Before going to bed, children put their shoes next to the fireplace. They leave the shoe with a carrot or hay in it and a bowl of water "for Sinterklaas' horse", and the children sing Sinterklaas song. The next morning they find candy or a small present in their shoes. On the evening of December 5th, presents arrive, usually in a burlap at the front door. The present is often creatively disguised by being packaged in a humorous or personalized way. Poems accompany gifts, bearing a personal message for the receiver. It is usually a humorous poem teasing the recipient for well-known bad habits or other character deficiencies. Pepernoten is the traditional candy during the festivities and a tasty tradition, enjoy!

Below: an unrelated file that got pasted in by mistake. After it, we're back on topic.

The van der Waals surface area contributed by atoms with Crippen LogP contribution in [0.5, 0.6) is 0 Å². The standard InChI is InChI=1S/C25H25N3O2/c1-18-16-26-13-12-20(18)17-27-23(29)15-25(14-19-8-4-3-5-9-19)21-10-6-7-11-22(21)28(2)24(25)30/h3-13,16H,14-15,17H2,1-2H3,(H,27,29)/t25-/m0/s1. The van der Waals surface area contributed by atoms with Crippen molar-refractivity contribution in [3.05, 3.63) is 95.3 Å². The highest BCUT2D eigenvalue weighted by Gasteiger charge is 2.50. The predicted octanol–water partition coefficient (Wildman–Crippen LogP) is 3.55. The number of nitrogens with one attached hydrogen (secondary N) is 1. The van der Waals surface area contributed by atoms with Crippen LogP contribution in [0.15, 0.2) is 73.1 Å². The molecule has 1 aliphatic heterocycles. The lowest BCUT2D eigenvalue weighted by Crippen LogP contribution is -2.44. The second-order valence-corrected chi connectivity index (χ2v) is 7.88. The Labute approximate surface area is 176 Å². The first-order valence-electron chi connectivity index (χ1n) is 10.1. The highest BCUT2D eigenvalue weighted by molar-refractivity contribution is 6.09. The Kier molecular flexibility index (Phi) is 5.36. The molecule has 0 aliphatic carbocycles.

Jenny Carroll- My Granny Ruth (on my dad’s side) got a little absent-minded and forgetful as she got older. She was always a funny gift giver and re-gifter is probably more accurate. My cousins and I would get monogrammed towels with her initials on them or stuff that she’d gotten from the 700 Club and we would just laugh and compare who got the weirdest thing. It was always very sweet and she got such joy in seeing us open her gifts. She was a round, rosy-cheeked kind of granny that would send you a $5 check in your birthday card and would always have a yummy treat for you to sneak when our parents weren’t looking. One year we all opened our gifts at the same time and pulled out the most enormous granny panties we’d ever seen. I guess they’d come in a pack and she’d split them up and gave all 6 of us one pair. We spent the rest of that holiday tying them on our heads, wearing them as vests, popping each other like they were gym towels and laughing hysterically about it. She thought it was simply delightful. She was an amazing granny and I miss her all the time.